Stands and Canopies
You have now thought about it and realized what
its going to required of you financially, effort and timewise, and you
are now ready to decide where you are going to place your Reef Tank.
Will it be in the Living room, the Den, the Entryway,
or the Bedroom ? Is it going to be placed in the wall, or will it sit on
a Stand, with a Canopy ?
Probably to most important aspect to consider
at this point is Access. If it is difficult to get into the clean, change
water, repair or service, then it probably wont get done properly or on
a regular basis.
Most aquarium stands come either 24 or 30 inches
tall. Not only is the former going to be cramped spacewise but it is going
to make the overall aquarium look smaller, certainly shorter.
Most people will look inside a stand and determine
that the Canister or Wet Dry Trickle filter will fit in there quite easily,
but they tend to forget that once the tubing from the tank, and the returns
to the tanks are plumbed in there tends to be not much room left. And lets
not forget the need for the electrical cords. Is there enough room for
the pumps ? Will you be using one or two pumps ?
What about the doors on the stand ? It may be
easy to get the equipment into the stand from the backside, but what about
when its in place and the tank is filled with water, can you still remove
a piece of equipment through the front if you have to ?
Most Stand manufactures build a stand from a Carpentry
Point-of-View. They think in terms of how sturdy it needs to be and manufacturing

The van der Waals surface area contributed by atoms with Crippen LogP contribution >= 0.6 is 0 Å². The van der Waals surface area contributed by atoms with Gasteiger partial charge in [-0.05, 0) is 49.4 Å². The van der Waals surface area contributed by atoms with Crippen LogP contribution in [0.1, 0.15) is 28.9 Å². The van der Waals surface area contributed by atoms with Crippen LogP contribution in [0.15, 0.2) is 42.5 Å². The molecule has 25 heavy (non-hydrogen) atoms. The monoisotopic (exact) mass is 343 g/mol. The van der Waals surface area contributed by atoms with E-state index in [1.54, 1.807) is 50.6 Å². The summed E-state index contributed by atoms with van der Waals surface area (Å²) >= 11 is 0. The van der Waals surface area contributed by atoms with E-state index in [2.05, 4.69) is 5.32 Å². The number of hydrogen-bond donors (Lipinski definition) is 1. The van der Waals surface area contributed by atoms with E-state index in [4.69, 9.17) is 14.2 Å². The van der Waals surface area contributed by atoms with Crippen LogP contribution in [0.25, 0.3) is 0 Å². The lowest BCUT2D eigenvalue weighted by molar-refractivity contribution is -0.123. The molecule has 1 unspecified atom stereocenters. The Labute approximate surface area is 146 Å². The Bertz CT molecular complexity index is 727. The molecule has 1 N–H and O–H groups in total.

costs, which is what they are good at, but these manufactures are not nessarily
users of what they build.
By the way, tanks with Internal Overflows need
some thinking in advance. Internal overflows are generally placed on the
inside back corner of the tank. Obviously one needs to drill a hole in
the bottom of the internal overflow, and a hole on the stand as well so
the plumbing can be connect from the overflow to the filter system. After
drilling the hole in the tank and marking the spot where the hole in the
stand needs to be drilled one then realizes that to drill the hole in the
stand you are going to end up drilling right through the main supporting
framework of the stand. OOPS !
Lets discuss canopies. A canopy sits on the top
of the tank and usually covers or hides the lighting system.
If you are using just one or two fluorescent lights
then the standard Rain Gutter looking unit is fine, but is that what you
want to look at ?
Most canopies are about 6 inches tall and sit
down, slightly dropping over the edge of the tank by about 1 inch. Think
about this for a moment, if you are using a Overflow system, where exactly
is the water level in the tank going to be ? What you want is for the canopy
to extend down past the water level point in the aquarium. Why?, because
who wants to look at the surface of the aquarium, that combined with the
fact that your lighting system is going to allow light to escape out the
front of the tank if the water level is below the canopy. Your eye should
focus on what's in the tank, not have to be shielded from light hitting
you in the eyes !
What about access into the canopy ? Most canopies
have a lid that opens half of the canopy top. This is expectable if you
are using fluorescent lighting, but how do you access the prefilter in
the overflow ? What if you are using Metal Halide Lighting ? Ever been
burned by a metal halide bulb while cleaning the tank ? It does not feel
The best canopy arrangement is one where the entire
top, including the front of the canopy, lifts, or pivots, from the back
edge of the canopy, and lifts up and out of the way. This will allow the
greatest access in to the tank for cleaning, repairing, or reaching down
to the bottom of the tank ( and believe me you will need to reach down
to the bottom at some point )
Keep this in mind, the easier it is to work with,
the more often it will be done, and the more successful you will be !